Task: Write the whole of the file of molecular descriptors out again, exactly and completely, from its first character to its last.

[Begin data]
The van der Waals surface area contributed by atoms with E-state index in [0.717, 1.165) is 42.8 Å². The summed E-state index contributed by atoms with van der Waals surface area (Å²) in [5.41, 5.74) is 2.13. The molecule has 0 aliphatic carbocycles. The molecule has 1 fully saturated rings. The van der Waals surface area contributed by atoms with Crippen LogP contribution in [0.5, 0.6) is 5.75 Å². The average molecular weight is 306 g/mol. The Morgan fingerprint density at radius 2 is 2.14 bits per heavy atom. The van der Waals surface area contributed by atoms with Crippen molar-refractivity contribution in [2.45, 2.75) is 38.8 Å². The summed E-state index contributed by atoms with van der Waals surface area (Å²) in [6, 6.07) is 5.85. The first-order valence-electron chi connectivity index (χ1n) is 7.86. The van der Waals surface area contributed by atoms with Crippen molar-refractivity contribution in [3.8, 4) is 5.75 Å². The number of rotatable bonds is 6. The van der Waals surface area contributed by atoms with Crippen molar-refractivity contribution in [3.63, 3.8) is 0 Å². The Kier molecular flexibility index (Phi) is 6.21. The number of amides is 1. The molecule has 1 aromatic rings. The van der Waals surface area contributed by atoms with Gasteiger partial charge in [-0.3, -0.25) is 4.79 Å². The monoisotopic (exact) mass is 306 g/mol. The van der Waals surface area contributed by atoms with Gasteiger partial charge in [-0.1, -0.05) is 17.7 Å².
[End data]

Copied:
The van der Waals surface area contributed by atoms with E-state index in [0.717, 1.165) is 42.8 Å². The summed E-state index contributed by atoms with van der Waals surface area (Å²) in [5.41, 5.74) is 2.13. The molecule has 0 aliphatic carbocycles. The molecule has 1 fully saturated rings. The van der Waals surface area contributed by atoms with Crippen LogP contribution in [0.5, 0.6) is 5.75 Å². The average molecular weight is 306 g/mol. The Morgan fingerprint density at radius 2 is 2.14 bits per heavy atom. The van der Waals surface area contributed by atoms with Crippen molar-refractivity contribution in [2.45, 2.75) is 38.8 Å². The summed E-state index contributed by atoms with van der Waals surface area (Å²) in [6, 6.07) is 5.85. The first-order valence-electron chi connectivity index (χ1n) is 7.86. The van der Waals surface area contributed by atoms with Crippen molar-refractivity contribution in [3.8, 4) is 5.75 Å². The number of rotatable bonds is 6. The van der Waals surface area contributed by atoms with Crippen molar-refractivity contribution in [3.63, 3.8) is 0 Å². The Kier molecular flexibility index (Phi) is 6.21. The number of amides is 1. The molecule has 1 aromatic rings. The van der Waals surface area contributed by atoms with Gasteiger partial charge in [-0.3, -0.25) is 4.79 Å². The monoisotopic (exact) mass is 306 g/mol. The van der Waals surface area contributed by atoms with Gasteiger partial charge in [-0.1, -0.05) is 17.7 Å².